The Dr. Guy Riefler Acid Mine Drainage Program
Your gift will support the efforts of two Ohio University professors – one an artist, one an engineer – who have partnered to turn an ecological nightmare into beautiful art.
Bright orange streaks of toxic sludge – acid mine drainage – stain the rivers and streams of southeast Ohio’s green, Appalachian landscape. A killer of aquatic life, this unsightly pollution seeps from abandoned coal mines and into approximately 1,300 miles of stream water throughout the state.
Knowing the pollution in neglected streams overwhelmingly affects impoverished, rural areas, Civil Engineering Department Chair and Professor Guy Riefler sought a solution. Riefler found a way to extract iron oxide from the stream water, leaving him with a beaker of clean water and a brightly colored byproduct.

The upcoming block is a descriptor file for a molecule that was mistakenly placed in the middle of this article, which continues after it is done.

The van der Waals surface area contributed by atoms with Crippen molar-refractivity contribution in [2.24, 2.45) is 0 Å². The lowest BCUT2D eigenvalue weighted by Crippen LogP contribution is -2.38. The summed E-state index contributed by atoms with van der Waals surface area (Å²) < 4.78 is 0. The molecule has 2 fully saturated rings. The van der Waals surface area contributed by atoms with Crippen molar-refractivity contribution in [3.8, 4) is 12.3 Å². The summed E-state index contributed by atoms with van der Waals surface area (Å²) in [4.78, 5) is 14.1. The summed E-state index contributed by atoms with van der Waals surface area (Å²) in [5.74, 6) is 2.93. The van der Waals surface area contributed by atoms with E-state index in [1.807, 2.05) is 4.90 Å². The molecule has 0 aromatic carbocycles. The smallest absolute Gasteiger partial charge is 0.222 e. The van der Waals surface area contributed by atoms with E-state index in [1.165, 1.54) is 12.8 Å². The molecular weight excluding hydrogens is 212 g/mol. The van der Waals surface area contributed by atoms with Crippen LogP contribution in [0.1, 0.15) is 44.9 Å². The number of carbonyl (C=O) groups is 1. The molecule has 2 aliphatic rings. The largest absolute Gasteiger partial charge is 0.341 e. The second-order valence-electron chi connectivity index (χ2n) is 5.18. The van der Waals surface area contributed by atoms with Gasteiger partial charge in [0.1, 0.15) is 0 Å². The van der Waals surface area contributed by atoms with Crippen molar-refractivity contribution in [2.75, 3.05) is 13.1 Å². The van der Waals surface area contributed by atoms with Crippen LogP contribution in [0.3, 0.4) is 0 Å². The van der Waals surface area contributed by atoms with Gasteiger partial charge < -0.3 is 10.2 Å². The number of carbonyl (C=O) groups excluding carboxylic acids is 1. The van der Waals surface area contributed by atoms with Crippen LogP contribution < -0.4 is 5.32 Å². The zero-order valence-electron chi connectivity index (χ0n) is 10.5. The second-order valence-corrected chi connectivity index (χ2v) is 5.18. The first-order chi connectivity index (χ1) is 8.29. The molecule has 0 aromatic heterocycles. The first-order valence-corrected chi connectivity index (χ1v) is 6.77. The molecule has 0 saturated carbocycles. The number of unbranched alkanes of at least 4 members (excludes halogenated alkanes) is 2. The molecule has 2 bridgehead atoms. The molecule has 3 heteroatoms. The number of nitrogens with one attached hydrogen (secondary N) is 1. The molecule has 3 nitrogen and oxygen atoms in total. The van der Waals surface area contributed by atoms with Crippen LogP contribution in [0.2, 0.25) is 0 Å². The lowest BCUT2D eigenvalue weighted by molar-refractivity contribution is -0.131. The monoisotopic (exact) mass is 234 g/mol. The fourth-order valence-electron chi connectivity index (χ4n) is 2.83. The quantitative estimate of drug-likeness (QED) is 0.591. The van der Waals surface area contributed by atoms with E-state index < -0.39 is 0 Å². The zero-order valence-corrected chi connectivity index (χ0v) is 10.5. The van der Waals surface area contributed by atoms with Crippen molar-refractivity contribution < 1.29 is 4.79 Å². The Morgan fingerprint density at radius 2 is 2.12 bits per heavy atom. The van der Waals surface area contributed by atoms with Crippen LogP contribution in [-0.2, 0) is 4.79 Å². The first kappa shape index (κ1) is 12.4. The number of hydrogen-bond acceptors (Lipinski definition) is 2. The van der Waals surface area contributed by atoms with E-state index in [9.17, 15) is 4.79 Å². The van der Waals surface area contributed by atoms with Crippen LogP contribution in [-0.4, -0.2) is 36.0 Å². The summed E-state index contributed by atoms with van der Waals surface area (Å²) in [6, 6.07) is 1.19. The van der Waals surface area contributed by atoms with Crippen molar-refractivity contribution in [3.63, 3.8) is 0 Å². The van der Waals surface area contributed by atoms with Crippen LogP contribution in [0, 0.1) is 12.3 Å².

That’s where the insight of John Sabraw, chair of painting and drawing in the Ohio University School of Fine Arts, comes in. By firing the orange goop leftover from Riefler’s cleanup method in a kiln, professional-grade pigments are produced, which can be turned into paints.
With the potential to sell the pigments and paint produced from the stream cleanup process, the duo hatched a way to potentially fund additional cleanup plants. For more than a decade, a team of student researchers and OHIO faculty have worked to make this innovative and sustainable environmental cleanup method a reality.
Your donation to this fund supports the work of this collaborative team, who opened a pilot-scale stream water remediation plant in Perry County in spring 2018 in partnership with the Sunday Creek Watershed Group.